To be sure, there have been recorded activities by Hizbollah in Europe that call for vigilance, in particular in the sphere of money laundering. There have also been preparations for potential terrorist attacks that were attributed to Hizbollah, in addition to the 2012 suicide attack in Bulgaria that killed five Israeli tourists and prompted the designation of the party’s ‘military wing’ by the EU one year later. Yet, the existing legal instruments appear entirely sufficient to deal with these threats and expanding the existing designation will not make a difference in practical terms.
By the same token, a ban against civic associations suspected of ideological affinity and informal links with the party is unlikely to yield results in terms of improved security. Unlike the case of the Islamic State, there’s little evidence that Shiite mosques and other structures of the Lebanese expat community in Germany work as incubators for terrorist radicalisation that translates into young men travelling to Lebanon to join the organisation, or planning terrorist attacks in Europe. Monitoring such organisations might be a good idea to stay on the safe side, driving them underground on the other hand will not make it any easier to pick up warning signals.
Compiling sufficient evidence to make sure that such bans will actually hold up in court would also require labour-intensive investigations that are liable to sap resources, which the security institutions sorely need to combat more imminent threats, such as jihadist or right-wing terrorism. Finally, turning up the heat on the social infrastructure of Lebanese Shiite immigrants and German citizens of Lebanese origin over alleged Hizbollah sympathies would only serve to amplify the alienation of an already vulnerable community, and feed into anti-Semitic tropes whereby in Germany, freedom of expression stops where criticism of Israel starts.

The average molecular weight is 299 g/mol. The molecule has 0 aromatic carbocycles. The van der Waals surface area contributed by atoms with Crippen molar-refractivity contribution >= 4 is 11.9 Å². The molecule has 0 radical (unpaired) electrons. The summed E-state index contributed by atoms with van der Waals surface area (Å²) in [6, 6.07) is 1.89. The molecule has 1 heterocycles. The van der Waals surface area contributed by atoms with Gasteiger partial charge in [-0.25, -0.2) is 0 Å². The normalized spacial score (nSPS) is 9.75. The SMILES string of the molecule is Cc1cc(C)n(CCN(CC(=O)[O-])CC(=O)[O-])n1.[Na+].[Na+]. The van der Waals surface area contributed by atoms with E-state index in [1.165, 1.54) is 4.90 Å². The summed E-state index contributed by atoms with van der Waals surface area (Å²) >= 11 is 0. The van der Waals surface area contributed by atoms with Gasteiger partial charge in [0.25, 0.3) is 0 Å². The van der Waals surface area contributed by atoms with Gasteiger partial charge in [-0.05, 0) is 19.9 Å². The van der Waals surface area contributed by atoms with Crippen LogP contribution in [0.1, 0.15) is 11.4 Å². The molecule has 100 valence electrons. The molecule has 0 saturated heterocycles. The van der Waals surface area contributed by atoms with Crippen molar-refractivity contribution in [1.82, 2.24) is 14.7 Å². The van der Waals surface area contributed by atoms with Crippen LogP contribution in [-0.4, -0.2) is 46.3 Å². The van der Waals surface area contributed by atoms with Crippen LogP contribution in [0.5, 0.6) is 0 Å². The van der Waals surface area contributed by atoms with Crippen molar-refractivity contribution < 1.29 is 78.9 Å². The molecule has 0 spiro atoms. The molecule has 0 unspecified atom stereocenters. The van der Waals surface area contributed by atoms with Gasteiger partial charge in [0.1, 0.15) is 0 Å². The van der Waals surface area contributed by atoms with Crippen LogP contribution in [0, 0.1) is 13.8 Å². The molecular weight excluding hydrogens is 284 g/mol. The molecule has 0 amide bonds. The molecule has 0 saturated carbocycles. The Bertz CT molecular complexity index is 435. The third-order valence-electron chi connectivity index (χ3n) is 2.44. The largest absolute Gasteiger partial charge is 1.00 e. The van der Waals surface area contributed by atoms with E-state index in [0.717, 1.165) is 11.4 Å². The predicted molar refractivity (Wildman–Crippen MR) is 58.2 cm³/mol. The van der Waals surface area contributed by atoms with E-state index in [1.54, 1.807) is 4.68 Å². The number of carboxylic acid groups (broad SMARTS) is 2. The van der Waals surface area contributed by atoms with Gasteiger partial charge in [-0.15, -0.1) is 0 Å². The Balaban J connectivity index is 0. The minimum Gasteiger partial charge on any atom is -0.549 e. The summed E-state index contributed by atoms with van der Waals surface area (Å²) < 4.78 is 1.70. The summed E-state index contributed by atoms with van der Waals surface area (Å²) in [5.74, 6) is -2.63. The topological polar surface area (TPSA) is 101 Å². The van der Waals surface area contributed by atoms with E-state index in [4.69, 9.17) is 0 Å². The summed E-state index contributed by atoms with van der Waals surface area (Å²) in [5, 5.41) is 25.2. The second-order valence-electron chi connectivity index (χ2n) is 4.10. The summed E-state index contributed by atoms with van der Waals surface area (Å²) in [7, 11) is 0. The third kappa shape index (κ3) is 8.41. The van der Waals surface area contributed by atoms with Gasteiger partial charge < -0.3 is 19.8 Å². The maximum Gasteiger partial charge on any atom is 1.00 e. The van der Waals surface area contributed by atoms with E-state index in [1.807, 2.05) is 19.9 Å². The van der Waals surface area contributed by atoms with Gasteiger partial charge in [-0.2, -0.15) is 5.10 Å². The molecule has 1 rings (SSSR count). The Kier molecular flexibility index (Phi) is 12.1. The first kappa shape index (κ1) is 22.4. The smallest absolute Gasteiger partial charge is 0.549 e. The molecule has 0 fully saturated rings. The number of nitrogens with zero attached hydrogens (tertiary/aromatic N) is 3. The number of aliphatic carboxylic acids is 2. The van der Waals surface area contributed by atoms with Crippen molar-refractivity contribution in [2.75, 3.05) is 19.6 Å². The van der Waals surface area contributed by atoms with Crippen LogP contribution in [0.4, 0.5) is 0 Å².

The real motif: pressure on Iran
The real purpose of such discussions appears to be to push EU countries to fall in line with Washington's approach of ‘maximum pressure’ on Iran. To this end, casting European governments as meek hair-splitters who are soft on terrorists is a smart strategy; but for Europe to follow Washington's confrontational approach would be the exact opposite of smart.
There are many aspects of Iran's foreign policy that are deeply troublesome and need to change. The approach of the Trump White House – from unilaterally walking away from the nuclear deal to military posturing in the Persian Gulf – is not the way to get there. Europe has rightly refused to go down that road, and should not let itself be distracted by discussions over rhetorical exercises, such as terrorism designations that have no bearing on reality.
Too much is at stake: Washington has no viable endgame for the dangerous cycle of escalation it’s pushing against Iran, and way too many crackpot propagandists for regime change are milling around a volatile commander-in-chief. That’s where the real danger is, and Europeans are spot on to finally push back against it.